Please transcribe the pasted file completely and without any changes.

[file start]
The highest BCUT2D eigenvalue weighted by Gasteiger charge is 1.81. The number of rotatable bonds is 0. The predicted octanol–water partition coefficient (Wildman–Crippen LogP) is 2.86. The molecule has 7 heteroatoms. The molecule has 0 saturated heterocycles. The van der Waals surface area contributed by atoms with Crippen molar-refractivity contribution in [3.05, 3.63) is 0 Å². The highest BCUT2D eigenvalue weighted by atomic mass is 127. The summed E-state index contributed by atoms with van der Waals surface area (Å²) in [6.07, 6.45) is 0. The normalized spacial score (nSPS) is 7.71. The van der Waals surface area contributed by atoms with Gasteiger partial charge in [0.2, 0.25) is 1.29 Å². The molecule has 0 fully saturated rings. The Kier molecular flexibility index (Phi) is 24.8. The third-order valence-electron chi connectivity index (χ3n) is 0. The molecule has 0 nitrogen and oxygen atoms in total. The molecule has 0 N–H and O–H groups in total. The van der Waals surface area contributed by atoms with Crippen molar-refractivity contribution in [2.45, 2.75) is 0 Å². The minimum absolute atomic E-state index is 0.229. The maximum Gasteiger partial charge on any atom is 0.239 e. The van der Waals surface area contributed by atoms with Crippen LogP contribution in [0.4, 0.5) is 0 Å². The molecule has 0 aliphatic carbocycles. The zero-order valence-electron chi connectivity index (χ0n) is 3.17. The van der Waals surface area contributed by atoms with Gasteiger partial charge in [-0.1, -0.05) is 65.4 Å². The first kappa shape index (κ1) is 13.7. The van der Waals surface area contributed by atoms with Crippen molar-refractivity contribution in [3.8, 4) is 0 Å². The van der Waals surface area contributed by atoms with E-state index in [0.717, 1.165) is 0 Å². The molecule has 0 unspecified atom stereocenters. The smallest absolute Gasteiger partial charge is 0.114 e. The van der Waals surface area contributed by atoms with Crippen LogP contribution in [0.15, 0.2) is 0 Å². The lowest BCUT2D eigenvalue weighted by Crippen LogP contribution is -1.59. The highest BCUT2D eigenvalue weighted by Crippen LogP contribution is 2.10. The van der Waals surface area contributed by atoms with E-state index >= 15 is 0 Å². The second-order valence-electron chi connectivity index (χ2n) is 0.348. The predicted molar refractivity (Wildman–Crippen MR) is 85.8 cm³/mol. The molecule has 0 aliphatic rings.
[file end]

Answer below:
The highest BCUT2D eigenvalue weighted by Gasteiger charge is 1.81. The number of rotatable bonds is 0. The predicted octanol–water partition coefficient (Wildman–Crippen LogP) is 2.86. The molecule has 7 heteroatoms. The molecule has 0 saturated heterocycles. The van der Waals surface area contributed by atoms with Crippen molar-refractivity contribution in [3.05, 3.63) is 0 Å². The highest BCUT2D eigenvalue weighted by atomic mass is 127. The summed E-state index contributed by atoms with van der Waals surface area (Å²) in [6.07, 6.45) is 0. The normalized spacial score (nSPS) is 7.71. The van der Waals surface area contributed by atoms with Gasteiger partial charge in [0.2, 0.25) is 1.29 Å². The molecule has 0 fully saturated rings. The Kier molecular flexibility index (Phi) is 24.8. The third-order valence-electron chi connectivity index (χ3n) is 0. The molecule has 0 nitrogen and oxygen atoms in total. The molecule has 0 N–H and O–H groups in total. The van der Waals surface area contributed by atoms with Crippen molar-refractivity contribution in [2.45, 2.75) is 0 Å². The minimum absolute atomic E-state index is 0.229. The maximum Gasteiger partial charge on any atom is 0.239 e. The van der Waals surface area contributed by atoms with Crippen LogP contribution in [0.4, 0.5) is 0 Å². The molecule has 0 aliphatic carbocycles. The zero-order valence-electron chi connectivity index (χ0n) is 3.17. The van der Waals surface area contributed by atoms with Gasteiger partial charge in [-0.1, -0.05) is 65.4 Å². The first kappa shape index (κ1) is 13.7. The van der Waals surface area contributed by atoms with Crippen molar-refractivity contribution in [3.8, 4) is 0 Å². The van der Waals surface area contributed by atoms with E-state index in [0.717, 1.165) is 0 Å². The molecule has 0 unspecified atom stereocenters. The smallest absolute Gasteiger partial charge is 0.114 e. The van der Waals surface area contributed by atoms with Crippen LogP contribution in [0.15, 0.2) is 0 Å². The lowest BCUT2D eigenvalue weighted by Crippen LogP contribution is -1.59. The highest BCUT2D eigenvalue weighted by Crippen LogP contribution is 2.10. The van der Waals surface area contributed by atoms with E-state index >= 15 is 0 Å². The second-order valence-electron chi connectivity index (χ2n) is 0.348. The predicted molar refractivity (Wildman–Crippen MR) is 85.8 cm³/mol. The molecule has 0 aliphatic rings.